The Most Important Thing You Need To Get Into Harvard Law
If you want to get into Harvard Law, you might want to spend some time working in the real world.
In a new interview with The Harvard Crimson, Kristi Jobson, Harvard Law assistant dean for admissions and chief admissions officer, says that in recent years most Harvard Law applicants have at least one year of work experience under their belt.
“One thing that we continue to be interested in, for your reference, is work experience,” Jobson tells The Harvard Crimson. “When I was a 1L, my class was almost 60 percent straight from college. It’s almost a flip of what it used to be.”
The Shift In Law School Admissions
Today’s class is almost entirely different than when Jobson applied to law school. For instance, 82% of this year’s incoming first-year class has at least one-year work experience under their belt.
In the eyes of Harvard Law admissions officers, students who come into law school with work experience are more likely to excel than those who don’t.
“What the school as a whole would begin to recognize was that individuals with work experience outperformed their peers on most any measure — academic performance in law school, leadership outside the classroom, job opportunities that were available to them,” Jobson tells The Harvard Crimson.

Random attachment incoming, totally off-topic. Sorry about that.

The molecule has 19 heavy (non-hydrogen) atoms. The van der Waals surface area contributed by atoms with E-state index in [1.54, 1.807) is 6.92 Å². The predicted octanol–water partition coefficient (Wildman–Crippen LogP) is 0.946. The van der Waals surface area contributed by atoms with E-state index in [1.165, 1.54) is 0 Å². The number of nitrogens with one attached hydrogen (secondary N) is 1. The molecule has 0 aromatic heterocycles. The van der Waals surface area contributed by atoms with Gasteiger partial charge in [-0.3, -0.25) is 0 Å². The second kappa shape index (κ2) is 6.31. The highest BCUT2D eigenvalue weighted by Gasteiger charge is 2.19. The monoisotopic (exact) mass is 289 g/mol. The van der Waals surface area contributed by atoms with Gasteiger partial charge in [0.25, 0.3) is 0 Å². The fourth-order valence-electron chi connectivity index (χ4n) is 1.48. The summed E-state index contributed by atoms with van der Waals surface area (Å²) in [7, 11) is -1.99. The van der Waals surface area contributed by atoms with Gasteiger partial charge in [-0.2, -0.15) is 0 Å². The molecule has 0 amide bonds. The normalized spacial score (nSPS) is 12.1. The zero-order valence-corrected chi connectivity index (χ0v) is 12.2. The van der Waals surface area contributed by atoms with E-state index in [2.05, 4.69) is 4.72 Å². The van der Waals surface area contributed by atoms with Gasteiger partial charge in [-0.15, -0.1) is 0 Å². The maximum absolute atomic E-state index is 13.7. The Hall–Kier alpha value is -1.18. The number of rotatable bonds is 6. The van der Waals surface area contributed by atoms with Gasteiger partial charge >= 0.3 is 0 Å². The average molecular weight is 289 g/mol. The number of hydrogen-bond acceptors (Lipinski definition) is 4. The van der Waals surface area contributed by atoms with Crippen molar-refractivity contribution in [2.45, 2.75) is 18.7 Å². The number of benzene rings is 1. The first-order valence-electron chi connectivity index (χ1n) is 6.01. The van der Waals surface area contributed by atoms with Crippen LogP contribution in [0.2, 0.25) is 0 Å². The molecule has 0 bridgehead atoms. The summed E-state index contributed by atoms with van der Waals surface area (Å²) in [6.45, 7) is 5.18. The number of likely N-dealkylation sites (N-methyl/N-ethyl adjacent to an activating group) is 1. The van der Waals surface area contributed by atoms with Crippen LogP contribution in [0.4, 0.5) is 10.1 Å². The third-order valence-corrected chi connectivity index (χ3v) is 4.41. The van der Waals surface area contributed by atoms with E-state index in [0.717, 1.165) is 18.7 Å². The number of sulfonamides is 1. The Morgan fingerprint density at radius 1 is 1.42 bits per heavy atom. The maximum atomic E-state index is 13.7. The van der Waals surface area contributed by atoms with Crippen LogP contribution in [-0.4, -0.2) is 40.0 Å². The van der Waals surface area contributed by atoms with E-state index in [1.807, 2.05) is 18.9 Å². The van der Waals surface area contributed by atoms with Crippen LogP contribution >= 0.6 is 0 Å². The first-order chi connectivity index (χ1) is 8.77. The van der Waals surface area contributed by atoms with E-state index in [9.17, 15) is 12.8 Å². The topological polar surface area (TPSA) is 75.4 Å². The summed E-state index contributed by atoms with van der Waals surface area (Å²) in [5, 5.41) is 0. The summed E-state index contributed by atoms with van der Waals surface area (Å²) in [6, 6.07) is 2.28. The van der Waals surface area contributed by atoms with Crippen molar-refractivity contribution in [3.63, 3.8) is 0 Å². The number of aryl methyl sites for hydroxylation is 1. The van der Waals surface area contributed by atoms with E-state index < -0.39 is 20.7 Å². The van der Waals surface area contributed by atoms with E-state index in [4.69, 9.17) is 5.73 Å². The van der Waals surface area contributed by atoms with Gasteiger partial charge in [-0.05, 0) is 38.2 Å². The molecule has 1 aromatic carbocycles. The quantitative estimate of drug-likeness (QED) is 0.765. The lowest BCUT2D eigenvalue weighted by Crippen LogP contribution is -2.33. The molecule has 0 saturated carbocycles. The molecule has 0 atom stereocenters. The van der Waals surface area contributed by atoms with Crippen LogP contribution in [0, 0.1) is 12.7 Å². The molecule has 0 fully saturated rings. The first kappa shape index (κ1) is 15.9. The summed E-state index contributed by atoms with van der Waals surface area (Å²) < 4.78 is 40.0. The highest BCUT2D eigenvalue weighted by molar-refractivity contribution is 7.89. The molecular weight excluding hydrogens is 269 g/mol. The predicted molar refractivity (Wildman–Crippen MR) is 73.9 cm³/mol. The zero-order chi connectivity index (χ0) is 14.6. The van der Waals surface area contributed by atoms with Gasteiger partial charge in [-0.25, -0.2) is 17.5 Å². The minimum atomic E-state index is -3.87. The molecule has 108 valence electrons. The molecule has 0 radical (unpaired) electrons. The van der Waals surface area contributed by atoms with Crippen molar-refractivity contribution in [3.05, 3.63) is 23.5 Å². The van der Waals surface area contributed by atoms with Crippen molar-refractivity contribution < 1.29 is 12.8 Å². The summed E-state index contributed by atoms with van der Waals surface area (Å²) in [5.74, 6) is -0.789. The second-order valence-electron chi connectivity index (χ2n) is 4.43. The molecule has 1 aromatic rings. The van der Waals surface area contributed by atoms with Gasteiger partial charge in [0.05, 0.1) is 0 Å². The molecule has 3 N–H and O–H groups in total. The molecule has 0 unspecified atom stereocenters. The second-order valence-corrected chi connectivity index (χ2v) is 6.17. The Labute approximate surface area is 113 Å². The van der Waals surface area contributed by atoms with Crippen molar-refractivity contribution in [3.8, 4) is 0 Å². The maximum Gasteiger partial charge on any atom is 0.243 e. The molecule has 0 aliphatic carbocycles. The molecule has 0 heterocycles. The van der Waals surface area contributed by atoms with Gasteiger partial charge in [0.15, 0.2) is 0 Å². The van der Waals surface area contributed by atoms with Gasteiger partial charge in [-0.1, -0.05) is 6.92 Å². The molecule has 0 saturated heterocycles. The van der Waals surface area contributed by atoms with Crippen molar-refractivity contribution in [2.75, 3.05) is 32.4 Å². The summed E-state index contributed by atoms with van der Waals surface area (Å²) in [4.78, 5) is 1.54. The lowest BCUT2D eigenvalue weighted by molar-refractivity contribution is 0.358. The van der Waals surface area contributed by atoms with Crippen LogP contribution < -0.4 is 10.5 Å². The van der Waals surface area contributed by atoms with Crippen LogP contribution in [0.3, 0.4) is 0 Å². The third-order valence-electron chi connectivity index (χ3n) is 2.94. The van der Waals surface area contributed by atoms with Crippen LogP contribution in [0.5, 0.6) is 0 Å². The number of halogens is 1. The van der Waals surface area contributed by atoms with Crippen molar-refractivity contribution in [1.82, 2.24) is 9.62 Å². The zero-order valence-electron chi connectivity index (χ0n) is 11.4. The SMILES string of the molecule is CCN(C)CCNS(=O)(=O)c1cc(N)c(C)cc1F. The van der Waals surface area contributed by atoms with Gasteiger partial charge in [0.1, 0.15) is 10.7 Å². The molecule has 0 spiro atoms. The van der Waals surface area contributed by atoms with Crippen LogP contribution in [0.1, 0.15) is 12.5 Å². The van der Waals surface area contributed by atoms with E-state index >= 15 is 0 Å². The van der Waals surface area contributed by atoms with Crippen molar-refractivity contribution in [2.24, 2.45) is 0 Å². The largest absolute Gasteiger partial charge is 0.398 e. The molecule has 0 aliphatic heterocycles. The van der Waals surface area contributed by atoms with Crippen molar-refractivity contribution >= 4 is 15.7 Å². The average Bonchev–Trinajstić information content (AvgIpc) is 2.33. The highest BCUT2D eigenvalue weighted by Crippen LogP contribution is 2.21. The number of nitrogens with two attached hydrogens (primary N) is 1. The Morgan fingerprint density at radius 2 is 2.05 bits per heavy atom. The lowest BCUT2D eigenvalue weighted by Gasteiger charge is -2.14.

It’s not so much the type of work that matters but the skills you learned and the experiences that you went through that do.
According to Daniel Waldman, a contributor at US News and law school admissions counselor, applicants should emphasize whatever work experience they have.
“Anything from jobs before or during college, through summer internships and teaching or research assistant positions, to leadership positions held while in school, such as chairing the prelaw society or holding mentorship roles, should be put on your law school resume and highlighted as much as possible,” Waldman writes.
Waldman suggests that applicants try to integrate their work experiences into their personal statement.
“More importantly, doing so would provide specific examples of meaningful events you were a part of, displaying diligence, maturity and leadership – all skills that schools value and one of the reasons they encourage applicants to have work experience in the first place,” Waldman writes.